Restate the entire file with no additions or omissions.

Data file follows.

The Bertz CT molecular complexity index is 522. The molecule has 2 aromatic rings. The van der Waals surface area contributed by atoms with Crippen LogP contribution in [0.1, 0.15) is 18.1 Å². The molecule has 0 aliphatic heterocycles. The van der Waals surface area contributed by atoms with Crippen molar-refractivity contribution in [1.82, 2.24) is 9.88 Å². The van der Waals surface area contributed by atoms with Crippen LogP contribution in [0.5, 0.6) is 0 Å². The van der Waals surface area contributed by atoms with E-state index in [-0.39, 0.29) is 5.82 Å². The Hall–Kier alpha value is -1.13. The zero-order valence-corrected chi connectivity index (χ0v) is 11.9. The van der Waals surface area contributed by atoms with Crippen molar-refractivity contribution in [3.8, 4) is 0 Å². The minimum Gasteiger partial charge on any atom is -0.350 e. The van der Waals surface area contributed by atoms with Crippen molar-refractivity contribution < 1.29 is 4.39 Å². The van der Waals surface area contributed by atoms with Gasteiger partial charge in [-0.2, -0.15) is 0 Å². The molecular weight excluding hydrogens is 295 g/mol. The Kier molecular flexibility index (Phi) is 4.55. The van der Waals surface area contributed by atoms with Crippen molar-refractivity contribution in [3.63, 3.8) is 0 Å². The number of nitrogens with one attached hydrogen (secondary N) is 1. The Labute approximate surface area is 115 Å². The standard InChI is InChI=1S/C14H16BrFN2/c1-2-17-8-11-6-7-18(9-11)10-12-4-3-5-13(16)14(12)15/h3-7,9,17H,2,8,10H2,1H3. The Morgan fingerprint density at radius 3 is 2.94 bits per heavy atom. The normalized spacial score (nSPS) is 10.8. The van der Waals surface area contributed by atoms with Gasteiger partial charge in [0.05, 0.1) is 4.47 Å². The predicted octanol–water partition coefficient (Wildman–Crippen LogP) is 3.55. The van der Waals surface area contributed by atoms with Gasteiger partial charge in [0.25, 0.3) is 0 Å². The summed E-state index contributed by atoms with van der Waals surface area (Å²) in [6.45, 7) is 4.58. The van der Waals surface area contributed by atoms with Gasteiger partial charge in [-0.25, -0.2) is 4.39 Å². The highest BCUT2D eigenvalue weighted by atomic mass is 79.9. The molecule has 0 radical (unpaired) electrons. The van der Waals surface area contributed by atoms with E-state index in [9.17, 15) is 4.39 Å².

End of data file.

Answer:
The Bertz CT molecular complexity index is 522. The molecule has 2 aromatic rings. The van der Waals surface area contributed by atoms with Crippen LogP contribution in [0.1, 0.15) is 18.1 Å². The molecule has 0 aliphatic heterocycles. The van der Waals surface area contributed by atoms with Crippen molar-refractivity contribution in [1.82, 2.24) is 9.88 Å². The van der Waals surface area contributed by atoms with Crippen LogP contribution in [0.5, 0.6) is 0 Å². The van der Waals surface area contributed by atoms with E-state index in [-0.39, 0.29) is 5.82 Å². The Hall–Kier alpha value is -1.13. The zero-order valence-corrected chi connectivity index (χ0v) is 11.9. The van der Waals surface area contributed by atoms with Crippen molar-refractivity contribution in [3.8, 4) is 0 Å². The minimum Gasteiger partial charge on any atom is -0.350 e. The van der Waals surface area contributed by atoms with Crippen molar-refractivity contribution < 1.29 is 4.39 Å². The van der Waals surface area contributed by atoms with Gasteiger partial charge in [-0.2, -0.15) is 0 Å². The molecular weight excluding hydrogens is 295 g/mol. The Kier molecular flexibility index (Phi) is 4.55. The van der Waals surface area contributed by atoms with Crippen molar-refractivity contribution in [3.63, 3.8) is 0 Å². The number of nitrogens with one attached hydrogen (secondary N) is 1. The Labute approximate surface area is 115 Å². The standard InChI is InChI=1S/C14H16BrFN2/c1-2-17-8-11-6-7-18(9-11)10-12-4-3-5-13(16)14(12)15/h3-7,9,17H,2,8,10H2,1H3. The Morgan fingerprint density at radius 3 is 2.94 bits per heavy atom. The normalized spacial score (nSPS) is 10.8. The van der Waals surface area contributed by atoms with Gasteiger partial charge in [0.05, 0.1) is 4.47 Å². The predicted octanol–water partition coefficient (Wildman–Crippen LogP) is 3.55. The van der Waals surface area contributed by atoms with Gasteiger partial charge in [0.25, 0.3) is 0 Å². The summed E-state index contributed by atoms with van der Waals surface area (Å²) in [6.45, 7) is 4.58. The van der Waals surface area contributed by atoms with Gasteiger partial charge in [-0.25, -0.2) is 4.39 Å². The highest BCUT2D eigenvalue weighted by atomic mass is 79.9. The molecule has 0 radical (unpaired) electrons. The van der Waals surface area contributed by atoms with E-state index in [9.17, 15) is 4.39 Å².